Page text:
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P331 Potential perils of ineffective oesophageal motility in idiopathic pulmonary fibrosis (IPF)
  1. Ramsah Cheah1,
  2. Supphamat Chirnaksorn1,
  3. Ahmed Abdelrahim3,
  4. Laura Horgan2,
  5. John Casey2,
  6. Paul Beirne2,
  7. Augustine Lee3,
  8. Kenneth DeVault3,
  9. Lesley A Houghton1
  1. 1University of Leeds, Leeds, UK
  2. 2Leeds Teaching Hospital Trust, Leeds, UK
  3. 3Mayo Clinic, USA


Introduction IPF is a chronic, irreversible, and progressive lung disease, with survival from diagnosis of only 2–5 years. It is characterised by excessive extracellular matrix deposition and remodelling within lung tissue, initiated by repetitive alveolar epithelial cell injury. One trigger of injury is believed to be micro-aspiration of gastroesophageal reflux. However, there is limited or no data on objective measures of reflux, and how it relates to oesophageal motility, lung mechanics and pulmonary function. This study used high resolution impedance manometry, 24 hr pH-impedance and pulmonary function testing to address these questions.

Methods A prospective cohort study of 32 patients with IPF (aged 53–75 yr; 25 male) assessed between Dec. 2018 and Dec. 2019 at Mayo Clinic, USA and Leeds Teaching Hospital Trust.

Results Twenty (63%) patients exhibited dysmotility (Chicago Classification v3.0 (CC)); 14(70%) hypo-contractility (eg ineffective oesophageal motility, fragmented peristalsis, occurring in ≥50% swallows, and absent contractility) and 6(30%) oesophagogastric junction outflow obstruction (EGJOO). Abnormal reflux bolus exposure time was identified in 9(28%) patients, in whom 5/9, and one patient with normal reflux, had an abnormal number of events reaching the proximal oesophagus. 30%(13–48%) (median(IQR)) of all events reached the proximal oesophagus. 4/14 patients with hypo-contractility, 5/12 with normal motility and 0/6 with EGJOO (CC) exhibited abnormal reflux. Interestingly, 4 patients with normal motility (CC) did have ineffective swallows (<40% swallows), and the removal of these patients, resulted in the redefined cohort having no abnormal proximal reflux. Across all patients reflux bolus exposure time correlated with gastroesophageal pressure gradient (GEPG) (r=0.479;p=0.009), which became stronger when only patients with normal motility were examined (CC: r=0.664;p=0.018; redefined: r=0.881;p=0.004). There was no association in hypo-contractility, likely due to the presence of ineffective motility, which correlated with reflux bolus exposure time (r=0.422;p=0.133). Patients with hypo-contractility had a lower Forced Vital Capacity percent predicted (49%(40–68)%) than patients with normal motility (67%(61–72)%;p=0.04).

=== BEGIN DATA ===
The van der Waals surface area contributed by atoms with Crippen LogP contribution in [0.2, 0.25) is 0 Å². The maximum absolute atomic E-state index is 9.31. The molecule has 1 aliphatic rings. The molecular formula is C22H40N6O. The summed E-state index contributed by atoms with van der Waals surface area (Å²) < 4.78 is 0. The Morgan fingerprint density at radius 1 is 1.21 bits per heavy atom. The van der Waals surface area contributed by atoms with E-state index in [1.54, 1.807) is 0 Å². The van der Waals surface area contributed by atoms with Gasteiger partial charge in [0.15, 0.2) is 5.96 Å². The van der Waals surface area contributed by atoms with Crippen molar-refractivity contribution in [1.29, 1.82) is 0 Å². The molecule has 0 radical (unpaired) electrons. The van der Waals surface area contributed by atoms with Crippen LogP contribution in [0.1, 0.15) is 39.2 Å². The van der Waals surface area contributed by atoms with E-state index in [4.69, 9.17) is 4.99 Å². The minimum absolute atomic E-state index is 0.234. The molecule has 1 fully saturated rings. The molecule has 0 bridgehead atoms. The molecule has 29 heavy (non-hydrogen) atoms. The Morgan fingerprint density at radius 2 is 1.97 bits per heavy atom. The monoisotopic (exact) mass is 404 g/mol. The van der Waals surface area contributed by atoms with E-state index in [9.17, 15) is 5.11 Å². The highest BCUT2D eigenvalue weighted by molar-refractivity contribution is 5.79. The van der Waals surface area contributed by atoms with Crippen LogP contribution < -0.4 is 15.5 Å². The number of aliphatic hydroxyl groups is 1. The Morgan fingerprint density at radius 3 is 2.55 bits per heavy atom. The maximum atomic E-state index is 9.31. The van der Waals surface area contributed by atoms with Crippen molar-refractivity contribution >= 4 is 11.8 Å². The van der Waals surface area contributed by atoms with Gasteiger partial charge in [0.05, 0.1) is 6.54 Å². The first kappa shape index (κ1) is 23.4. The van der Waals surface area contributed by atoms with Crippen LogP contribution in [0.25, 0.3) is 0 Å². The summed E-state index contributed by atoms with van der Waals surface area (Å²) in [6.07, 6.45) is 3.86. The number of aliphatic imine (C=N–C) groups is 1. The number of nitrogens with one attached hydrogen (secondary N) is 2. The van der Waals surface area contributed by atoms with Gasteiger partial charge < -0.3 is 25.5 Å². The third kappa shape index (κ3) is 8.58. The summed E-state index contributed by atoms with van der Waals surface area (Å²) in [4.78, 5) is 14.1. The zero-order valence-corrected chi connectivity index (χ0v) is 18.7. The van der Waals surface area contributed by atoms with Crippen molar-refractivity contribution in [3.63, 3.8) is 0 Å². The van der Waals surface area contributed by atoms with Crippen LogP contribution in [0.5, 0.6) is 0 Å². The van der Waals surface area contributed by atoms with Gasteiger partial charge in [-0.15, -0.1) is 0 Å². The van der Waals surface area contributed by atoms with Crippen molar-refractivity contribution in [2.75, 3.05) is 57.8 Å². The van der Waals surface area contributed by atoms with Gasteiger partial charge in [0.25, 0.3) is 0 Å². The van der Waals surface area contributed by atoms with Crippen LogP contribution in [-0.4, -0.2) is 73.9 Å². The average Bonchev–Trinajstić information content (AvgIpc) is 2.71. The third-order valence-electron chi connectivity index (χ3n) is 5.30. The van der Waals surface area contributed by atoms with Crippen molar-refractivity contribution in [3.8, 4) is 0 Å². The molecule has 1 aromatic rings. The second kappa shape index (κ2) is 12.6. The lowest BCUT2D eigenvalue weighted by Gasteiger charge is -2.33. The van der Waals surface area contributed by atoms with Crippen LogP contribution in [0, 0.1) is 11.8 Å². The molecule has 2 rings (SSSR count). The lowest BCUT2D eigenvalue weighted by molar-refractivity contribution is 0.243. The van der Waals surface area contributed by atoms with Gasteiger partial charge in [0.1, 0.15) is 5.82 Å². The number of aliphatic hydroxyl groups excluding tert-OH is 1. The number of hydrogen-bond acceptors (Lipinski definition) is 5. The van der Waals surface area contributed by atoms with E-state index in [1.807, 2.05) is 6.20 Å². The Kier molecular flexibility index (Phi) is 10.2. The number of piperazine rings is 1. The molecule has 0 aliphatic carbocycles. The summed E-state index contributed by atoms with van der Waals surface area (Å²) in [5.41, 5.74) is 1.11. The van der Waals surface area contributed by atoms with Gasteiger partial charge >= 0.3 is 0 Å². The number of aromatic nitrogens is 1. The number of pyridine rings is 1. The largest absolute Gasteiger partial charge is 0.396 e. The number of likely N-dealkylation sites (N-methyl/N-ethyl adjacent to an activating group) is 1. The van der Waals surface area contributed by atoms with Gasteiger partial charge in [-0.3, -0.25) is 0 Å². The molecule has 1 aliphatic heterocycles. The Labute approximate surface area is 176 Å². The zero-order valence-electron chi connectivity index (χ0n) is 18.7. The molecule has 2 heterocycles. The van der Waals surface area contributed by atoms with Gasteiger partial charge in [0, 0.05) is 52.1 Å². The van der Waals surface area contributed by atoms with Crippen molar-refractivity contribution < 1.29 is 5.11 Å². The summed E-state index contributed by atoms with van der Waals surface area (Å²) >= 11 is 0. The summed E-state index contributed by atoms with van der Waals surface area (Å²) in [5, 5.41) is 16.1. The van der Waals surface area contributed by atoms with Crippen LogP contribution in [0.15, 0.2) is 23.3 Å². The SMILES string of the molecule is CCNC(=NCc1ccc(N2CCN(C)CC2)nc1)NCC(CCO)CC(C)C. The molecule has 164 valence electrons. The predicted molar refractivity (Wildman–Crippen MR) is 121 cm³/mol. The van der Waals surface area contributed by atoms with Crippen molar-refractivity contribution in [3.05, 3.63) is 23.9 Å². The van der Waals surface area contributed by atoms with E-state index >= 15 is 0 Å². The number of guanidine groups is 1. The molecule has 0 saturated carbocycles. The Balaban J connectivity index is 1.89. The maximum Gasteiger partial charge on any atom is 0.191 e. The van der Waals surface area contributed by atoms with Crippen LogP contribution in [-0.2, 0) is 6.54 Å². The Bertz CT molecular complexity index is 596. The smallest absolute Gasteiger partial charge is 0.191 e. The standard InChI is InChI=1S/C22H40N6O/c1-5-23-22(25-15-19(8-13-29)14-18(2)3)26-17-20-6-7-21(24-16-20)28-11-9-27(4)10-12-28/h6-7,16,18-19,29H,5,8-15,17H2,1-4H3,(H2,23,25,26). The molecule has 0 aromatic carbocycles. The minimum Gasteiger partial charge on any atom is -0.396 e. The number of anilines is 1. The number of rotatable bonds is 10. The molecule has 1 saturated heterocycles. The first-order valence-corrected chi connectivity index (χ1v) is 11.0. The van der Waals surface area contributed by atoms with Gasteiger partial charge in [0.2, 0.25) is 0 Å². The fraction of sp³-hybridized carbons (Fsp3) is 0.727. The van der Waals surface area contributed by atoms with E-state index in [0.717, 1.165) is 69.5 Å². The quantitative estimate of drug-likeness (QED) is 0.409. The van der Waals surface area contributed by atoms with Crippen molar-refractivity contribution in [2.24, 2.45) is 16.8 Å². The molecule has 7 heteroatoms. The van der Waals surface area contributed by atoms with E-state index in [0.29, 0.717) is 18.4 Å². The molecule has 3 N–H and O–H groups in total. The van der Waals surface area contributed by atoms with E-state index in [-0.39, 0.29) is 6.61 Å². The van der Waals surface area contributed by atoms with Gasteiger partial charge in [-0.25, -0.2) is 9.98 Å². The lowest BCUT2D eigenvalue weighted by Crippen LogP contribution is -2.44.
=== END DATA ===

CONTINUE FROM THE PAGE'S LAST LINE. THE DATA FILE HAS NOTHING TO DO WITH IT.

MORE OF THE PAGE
Conclusions Ineffective oesophageal motility was associated with increased reflux exposure, with many events reaching the proximal oesophagus, irrespective of whether patients had hypo- or normal motility; likely driven in part by increased GEPG. Furthermore, such motility abnormalities appear to associate with pulmonary dysfunction.

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